Graham Brickworks:

John Graham owned the next oldest brickworks in Ottawa. The Ontario Land Records show that he leased land in Concession D, Lot I in 1882. A subsequent 1885 lease (Instrument #10485) extended his right to excavate clay "for the purpose of making brick". The lease description suggests that most of the excavation took place in the area of present-day Brantwood Beach with Clegg St. as the main point of entry.

John funded the operation but had little to do with the day-to-day operation as this was left to his stepson1918 Dept. of Militia and Defence Map - current as of 1906 Alexander. The earliest directory reference in 1890-91 under the name of Gamman (Thomas) and Graham (Alexander) on the macadamized road (Main St.). In 1896, the year John died, Alexander signed a ten year lease (Instrument #17333) that permitted further clay excavation for the production of bricks and drainage tile to a limit of "3,500,000" units. The map to the right shows the location of the brickyard (B.Y.) at the end of Clegg St. beside the river.

By 1907 Alexander Graham was listed as a cement block manufacturer. The next year the Cain Brick Company appeared at 161 Main St. This is more than coincidental in that John P. Cain was part owner of the land originally leased to Graham. When the ten-year lease ran out Cain established his own brickyard. The Fire Insurance Map for this time period here shows Cain located east of Main near Clegg St.. By 1917 Cain was no longer listed in the directory.

There is more on John Graham here.

The end of clay brick production in Ottawa East may have come about because of the residential growth in the area. Both the O'Dell family and Cain probably found it more profitable to sell the land for residential development rather than make brick. Robert Sibbitt purchase most of Lot I in 1911 and subdivided the land into Brantwood Place (see that story here). Ottawa East did continue to manufacture brick however - not with clay but instead sand and lime.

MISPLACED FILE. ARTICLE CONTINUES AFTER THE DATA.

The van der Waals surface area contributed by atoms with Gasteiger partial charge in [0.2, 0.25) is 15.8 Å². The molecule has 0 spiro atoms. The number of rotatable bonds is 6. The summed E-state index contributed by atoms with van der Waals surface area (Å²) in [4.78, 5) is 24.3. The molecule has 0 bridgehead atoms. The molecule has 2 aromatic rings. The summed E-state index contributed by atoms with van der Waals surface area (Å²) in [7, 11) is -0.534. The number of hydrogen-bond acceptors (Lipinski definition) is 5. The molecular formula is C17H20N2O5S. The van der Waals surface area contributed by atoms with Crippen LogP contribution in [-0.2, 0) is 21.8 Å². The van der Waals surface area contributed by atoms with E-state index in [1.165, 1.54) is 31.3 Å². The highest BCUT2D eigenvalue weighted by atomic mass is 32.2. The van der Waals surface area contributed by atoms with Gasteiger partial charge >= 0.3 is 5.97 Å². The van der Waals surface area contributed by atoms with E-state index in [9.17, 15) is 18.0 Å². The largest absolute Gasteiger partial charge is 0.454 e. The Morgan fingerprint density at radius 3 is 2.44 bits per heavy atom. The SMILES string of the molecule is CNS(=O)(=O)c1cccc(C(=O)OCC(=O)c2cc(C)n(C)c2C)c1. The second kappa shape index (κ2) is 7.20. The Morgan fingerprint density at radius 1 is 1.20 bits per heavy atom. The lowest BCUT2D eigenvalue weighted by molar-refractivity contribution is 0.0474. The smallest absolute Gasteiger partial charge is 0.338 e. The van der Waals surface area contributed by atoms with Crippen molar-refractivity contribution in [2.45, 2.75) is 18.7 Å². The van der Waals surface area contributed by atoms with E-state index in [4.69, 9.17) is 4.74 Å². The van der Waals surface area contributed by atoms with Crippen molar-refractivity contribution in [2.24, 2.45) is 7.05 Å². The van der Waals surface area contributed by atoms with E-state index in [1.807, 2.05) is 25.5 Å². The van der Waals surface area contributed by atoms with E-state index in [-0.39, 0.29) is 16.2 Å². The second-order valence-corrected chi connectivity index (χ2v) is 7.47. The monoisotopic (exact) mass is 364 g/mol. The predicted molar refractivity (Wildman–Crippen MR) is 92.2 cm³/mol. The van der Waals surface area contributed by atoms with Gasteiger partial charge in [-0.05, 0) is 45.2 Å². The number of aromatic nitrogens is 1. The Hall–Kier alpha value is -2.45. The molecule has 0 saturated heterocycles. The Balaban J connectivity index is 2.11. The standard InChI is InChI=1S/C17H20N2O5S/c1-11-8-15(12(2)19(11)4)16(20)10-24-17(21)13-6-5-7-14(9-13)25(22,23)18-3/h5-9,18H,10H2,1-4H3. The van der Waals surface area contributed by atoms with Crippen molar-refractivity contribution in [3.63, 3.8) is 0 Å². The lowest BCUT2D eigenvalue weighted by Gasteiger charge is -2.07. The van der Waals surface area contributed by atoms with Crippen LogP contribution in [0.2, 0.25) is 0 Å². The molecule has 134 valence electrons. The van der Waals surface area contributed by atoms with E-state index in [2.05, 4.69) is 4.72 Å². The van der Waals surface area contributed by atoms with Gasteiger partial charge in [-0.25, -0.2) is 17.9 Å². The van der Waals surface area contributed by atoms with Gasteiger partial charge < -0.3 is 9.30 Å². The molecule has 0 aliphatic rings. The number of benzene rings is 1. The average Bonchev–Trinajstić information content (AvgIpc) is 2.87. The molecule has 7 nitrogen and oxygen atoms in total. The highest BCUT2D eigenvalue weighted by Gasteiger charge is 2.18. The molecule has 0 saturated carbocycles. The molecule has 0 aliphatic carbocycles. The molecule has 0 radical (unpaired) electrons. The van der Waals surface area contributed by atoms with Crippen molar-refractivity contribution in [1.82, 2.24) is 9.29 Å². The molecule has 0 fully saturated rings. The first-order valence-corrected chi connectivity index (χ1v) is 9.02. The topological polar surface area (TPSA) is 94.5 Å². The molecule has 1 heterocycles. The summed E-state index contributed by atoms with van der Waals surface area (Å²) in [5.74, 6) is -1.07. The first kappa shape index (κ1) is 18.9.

Silicate Brick Company:

The Silicate Brick Company first appeared in the 1904 directory. It was located on the west side of East Ave. (Echo Drive) across from where St. Patrick's College would be built. As the areal photo shows below, the plant itself was built on reclaimed land that extended into the canal. Pictures of the plant shown below indicate that large canal barges regularly tied up to the adjoining wharf.

Silicate Brick Co. - just south of Pretoria Bridge - 1928 - note the barge turning in the canal. The bottom left of the picture is the present-day location of the former St. Patrick's College built in 1929
Silicate Brick Company - c1903
Silicate Brick Company - c1903
The location was ideal for several reasons. Silicate brick is made from sand, lime and water that has been agglomerated (mixed), compacted and cooked under pressure for several hours. This produces a very hard, durable crystalline brick. The canal provided a ready supply of water and transportation for the large quantity of sand required. The sand was obtained from the "Uplands Sand Pits" located upstream near the present-day Hunt Club Bridge. With the help of Col. By's canal system, barges were loaded and sailed downstream to Mooney's Bay where they were locked down into the canal. Many older residents of Ottawa East recall massive piles of sand along the canal at the brickworks in the 1920's. The Fire Insurance Map of that time period shows the detail of the plant and indicates that 44 men were employed. To see the map go here.
For a brief time a railroad siding connected the plant to the main line just east of the canal. The lease for this siding was cancelled in 1915 when the Pretoria Bridge was built. A picture of the siding is shown here.

By the 1921 the company had become the Foster and Cram Company. Production continued through the 1920's and by the early 1930's the company had moved to another location. Given the federal government's penchant for beautifying the canal lands it is a wonder that brick production by the canal lasted that long. Today Echo Drive is situated on the brickwork's land.

The closing of the silicate brick plant was the end of an era in Ottawa East that began in the mid-1860's with the arrival of Horace O'Dell. It was also the last time there was a large-scale industrial production in the community. And finally, it marked the end of the canal's economic usefulness to Ottawa East. The legacy lives on however, in that the millions of bricks produced were used to build Ottawa.


1 - The information and graphics regarding brick production in the Nineteenth Century came from Dr. Rick Bonomo and his website at, known as "Rick's Bricks".
2 - The early topographic maps were found in the Map Library of the University of Ottawa.